As for the man's 1970s, some will insist that there's a gem buried on side two of x. Do not believe these people. There isn't even enough material for a full-length best of and Dark Horse (1974) and Extra Texture (Read All About It) (1975) are two of the very worst albums of all time worth hating.

Somewhere in England (1981) and Gone Troppo (1982) bear the same relation to his discography that Back to the Egg (1979) and McCartney II (1980) do to Macca's  - quirky, new wavey attempts to keep up with the times and as such, his most attractive albums up to that point. In the first instance, Harrison's zeitgeistification was forced on him by Warner Bros., poor guy. Thank gawd, sez I. They allowed the dreadful George Harrison (1979) to happen so I cannot imagine what they vetoed (I know the orphans are out there - please don't tell me where kthxbye). Gone Troppo is pretty awful but hilariously so - from its opening "Gloria" (Laura Brannigan's) synths, it's bound to embarrass Beatlemaniacs, an undeniable pleasure as always.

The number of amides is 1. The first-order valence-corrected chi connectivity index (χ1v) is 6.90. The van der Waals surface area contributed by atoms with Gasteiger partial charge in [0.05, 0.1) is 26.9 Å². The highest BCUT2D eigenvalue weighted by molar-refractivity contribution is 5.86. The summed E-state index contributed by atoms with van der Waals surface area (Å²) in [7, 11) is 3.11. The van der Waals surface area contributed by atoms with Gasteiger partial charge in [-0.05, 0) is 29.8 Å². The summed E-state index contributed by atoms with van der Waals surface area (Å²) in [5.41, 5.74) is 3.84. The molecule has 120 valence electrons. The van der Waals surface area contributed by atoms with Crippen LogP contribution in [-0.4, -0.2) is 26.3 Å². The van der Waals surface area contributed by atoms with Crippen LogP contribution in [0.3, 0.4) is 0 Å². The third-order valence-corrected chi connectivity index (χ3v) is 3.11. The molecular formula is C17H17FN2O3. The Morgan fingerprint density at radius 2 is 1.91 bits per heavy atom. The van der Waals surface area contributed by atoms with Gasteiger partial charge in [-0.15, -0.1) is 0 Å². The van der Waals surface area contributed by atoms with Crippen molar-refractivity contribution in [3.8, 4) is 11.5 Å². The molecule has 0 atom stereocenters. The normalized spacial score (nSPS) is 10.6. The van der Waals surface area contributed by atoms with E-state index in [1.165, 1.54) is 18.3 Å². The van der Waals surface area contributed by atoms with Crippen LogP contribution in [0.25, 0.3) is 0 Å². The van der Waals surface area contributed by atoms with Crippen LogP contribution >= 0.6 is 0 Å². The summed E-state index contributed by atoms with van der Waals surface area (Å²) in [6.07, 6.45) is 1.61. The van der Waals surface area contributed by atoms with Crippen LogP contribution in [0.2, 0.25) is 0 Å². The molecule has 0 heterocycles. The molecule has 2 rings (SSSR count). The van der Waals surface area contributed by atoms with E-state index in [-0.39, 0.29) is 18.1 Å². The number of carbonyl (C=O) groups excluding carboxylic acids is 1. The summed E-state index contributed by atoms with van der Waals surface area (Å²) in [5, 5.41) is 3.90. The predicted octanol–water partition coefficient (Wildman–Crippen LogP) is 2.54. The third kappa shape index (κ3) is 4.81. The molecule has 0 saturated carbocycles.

Cloud Nine (1987) and Brainwashed (2002) are his best albums. For once, Harrison was wrestling with standardized pop music forms but like most of McCartney's 1980s output, Cloud Nine comes off a bit too, well, pro forma. Brainwashed is Cloud Nine knockin' on heaven's door. Recorded as he was deteriorating from cancer and released posthumously, it makes you wonder why he needed death to create something that finally connects so well. Maybe most of us do.

Ringo gets the edge over George because he's funnier. Or at least his albums are, inadvertently so at times. Sentimental Journey (1970) is a laff riot and a hell of a karaoke album. Gimme Ringo desecrating The Great American Songbook with his not-all-that-much-better voice over George's philosophizing any day. Just give it to me two, three times tops. I respond to it much more viscerally than Beacoups of Blues (1970) in which Starr tackles country non-standards. Not that an album of Jimmie Rodgers and George Jones covers would've been classic. But at least I'd recall it more quickly.